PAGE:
* How might you handle AI pathfinding in such a system?

  5. Catalin

    January 19, 2017 - 9:47 am

    Hi Brian,

    In case you have platforms, you’d need to track the “height” of each asset. As I mentioned at one point, you could have “a height property in the DepthSortByY behavior and subtract it from transform.position.y when computing the sorting order”. You’d need to track your object’s 3D position in your game logic and convert it to 2D space for sprite sorting and rendering.

    I’m pretty sure this will lead to some extra edge cases and you’d need to take care of those, but this would be what I’d start with.

    – Dealing with jumping and falling simply means keeping the position on the ground plane constant, and changing the vertical position.
    – I’m pretty sure you’d find problems with platforms that seem to pass through one another as their height changes, since you don’t really account for volume. Right now, one of the issues we have even in 2D space is the sorting order of big objects. Since the sprite sorting of all the pixels in the object is computed based on it’s pivot, it’s easy to have sides of the object that should appear behind the character, but actually appear in front, due to the lack of volume and reducing the object’s volume to a single point for sorting order considerations. In this case, we simply use collision boxes to try and make sure the character doesn’t get close enough to the big object to make these artifacts visible.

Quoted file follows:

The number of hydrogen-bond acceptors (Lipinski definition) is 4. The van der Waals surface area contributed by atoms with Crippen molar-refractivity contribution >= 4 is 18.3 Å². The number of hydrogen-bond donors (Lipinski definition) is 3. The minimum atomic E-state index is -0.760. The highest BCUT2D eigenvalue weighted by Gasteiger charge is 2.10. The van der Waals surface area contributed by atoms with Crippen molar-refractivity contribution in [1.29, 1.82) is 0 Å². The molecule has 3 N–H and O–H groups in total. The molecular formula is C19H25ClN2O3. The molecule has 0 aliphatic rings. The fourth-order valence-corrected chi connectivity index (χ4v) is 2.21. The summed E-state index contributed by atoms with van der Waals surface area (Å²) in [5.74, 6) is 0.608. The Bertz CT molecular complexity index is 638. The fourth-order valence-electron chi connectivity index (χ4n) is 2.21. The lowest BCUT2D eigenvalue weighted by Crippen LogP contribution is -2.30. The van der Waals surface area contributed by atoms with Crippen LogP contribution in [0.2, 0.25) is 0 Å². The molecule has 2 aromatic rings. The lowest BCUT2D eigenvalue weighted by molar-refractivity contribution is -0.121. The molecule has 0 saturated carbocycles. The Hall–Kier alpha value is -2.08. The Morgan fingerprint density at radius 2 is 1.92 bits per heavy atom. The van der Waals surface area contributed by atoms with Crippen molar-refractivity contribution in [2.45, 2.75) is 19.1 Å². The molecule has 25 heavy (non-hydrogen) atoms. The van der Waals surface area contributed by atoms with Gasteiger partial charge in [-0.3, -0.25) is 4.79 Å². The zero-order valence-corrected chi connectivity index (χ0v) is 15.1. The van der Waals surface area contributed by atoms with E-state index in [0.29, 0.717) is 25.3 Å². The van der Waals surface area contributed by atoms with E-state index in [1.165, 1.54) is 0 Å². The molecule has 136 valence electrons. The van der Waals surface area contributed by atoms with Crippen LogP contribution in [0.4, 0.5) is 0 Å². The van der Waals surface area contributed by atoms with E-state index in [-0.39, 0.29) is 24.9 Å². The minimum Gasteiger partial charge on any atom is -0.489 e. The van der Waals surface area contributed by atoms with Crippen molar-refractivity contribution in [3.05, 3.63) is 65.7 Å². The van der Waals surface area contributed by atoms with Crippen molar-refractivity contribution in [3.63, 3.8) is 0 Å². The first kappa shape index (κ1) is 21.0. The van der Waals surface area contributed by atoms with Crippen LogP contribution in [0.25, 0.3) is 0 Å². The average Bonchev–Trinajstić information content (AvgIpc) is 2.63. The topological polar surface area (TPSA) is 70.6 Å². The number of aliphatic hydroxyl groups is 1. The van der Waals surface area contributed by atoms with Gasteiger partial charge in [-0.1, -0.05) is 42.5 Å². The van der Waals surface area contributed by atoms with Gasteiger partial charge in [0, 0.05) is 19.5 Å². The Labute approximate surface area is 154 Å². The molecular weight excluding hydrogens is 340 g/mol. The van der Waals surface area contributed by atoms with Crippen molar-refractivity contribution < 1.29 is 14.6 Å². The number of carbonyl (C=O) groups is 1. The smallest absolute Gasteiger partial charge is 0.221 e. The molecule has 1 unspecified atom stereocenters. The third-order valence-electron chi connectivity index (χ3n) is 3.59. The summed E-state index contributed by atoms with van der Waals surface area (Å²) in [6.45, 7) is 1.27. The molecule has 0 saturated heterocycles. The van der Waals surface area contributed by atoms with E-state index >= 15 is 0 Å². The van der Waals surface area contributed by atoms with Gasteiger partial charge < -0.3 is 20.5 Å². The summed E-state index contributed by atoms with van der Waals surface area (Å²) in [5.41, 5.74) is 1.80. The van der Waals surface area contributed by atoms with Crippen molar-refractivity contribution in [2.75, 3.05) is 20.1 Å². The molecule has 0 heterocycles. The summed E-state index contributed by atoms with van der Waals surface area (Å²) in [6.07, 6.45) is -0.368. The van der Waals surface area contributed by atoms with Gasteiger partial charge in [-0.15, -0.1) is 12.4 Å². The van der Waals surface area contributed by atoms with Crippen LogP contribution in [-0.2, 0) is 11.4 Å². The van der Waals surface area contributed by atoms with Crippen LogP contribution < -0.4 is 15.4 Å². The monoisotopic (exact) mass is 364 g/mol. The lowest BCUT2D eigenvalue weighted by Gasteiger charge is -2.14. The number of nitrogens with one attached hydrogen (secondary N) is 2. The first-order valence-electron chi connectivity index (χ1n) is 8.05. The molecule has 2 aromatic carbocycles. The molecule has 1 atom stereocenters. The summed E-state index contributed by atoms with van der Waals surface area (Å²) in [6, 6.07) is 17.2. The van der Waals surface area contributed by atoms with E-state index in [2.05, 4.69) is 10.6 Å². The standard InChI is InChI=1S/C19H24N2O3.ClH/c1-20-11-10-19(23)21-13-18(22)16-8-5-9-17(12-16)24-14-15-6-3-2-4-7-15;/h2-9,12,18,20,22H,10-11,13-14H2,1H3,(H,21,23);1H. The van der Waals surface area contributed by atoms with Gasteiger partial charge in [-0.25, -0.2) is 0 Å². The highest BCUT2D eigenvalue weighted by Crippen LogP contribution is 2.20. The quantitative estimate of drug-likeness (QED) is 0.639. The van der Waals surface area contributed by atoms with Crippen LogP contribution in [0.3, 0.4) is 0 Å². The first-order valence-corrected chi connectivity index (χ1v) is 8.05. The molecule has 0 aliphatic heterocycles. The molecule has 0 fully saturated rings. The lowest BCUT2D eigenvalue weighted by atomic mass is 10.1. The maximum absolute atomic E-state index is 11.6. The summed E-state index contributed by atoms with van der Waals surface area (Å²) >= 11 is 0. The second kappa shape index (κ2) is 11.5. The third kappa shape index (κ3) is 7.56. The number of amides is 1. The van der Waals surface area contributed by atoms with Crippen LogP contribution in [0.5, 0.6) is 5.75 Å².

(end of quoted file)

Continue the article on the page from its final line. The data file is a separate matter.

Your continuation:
– I’m not sure how I’d handle AI path-finding even in a simpler side-scroller that had platforms, so I have no idea off the top of my head how I would start handling this.

    Overall, for the case of platforms and jumping/falling, I think the safest way would be to have actual 3D assets and the whole game space to be in 3D.

  6. Brian

    January 19, 2017 - 4:56 pm

    Thanks, Catalin! Excellent points.

    I stumbled across this post while looking for resources and strategies for approaching 2D Beat-Em-Ups. I had not heard of Yaga before, but I love the art style – it reminds me of Monkey Island. I look forward to following its progress.

    As far as platforms go, I agree it sounds like there are two ideal options:
    – Don’t use platforms at all
    – If using platforms, switch to a 3D engine. This would of course bring some all new considerations and challenges, if attempting to mimic a 2D art engine.

    Thanks again!

  7. Jorge

    February 14, 2017 - 8:28 pm

    Hi, first of all, awesome work!

    So i´ve been messing around with depth in 2D games and I`ve found this post right now, so when i tryed the first script Visual Studio gave me problems with – getComponent() – in the line ” Renderer renderer = GetComponent();”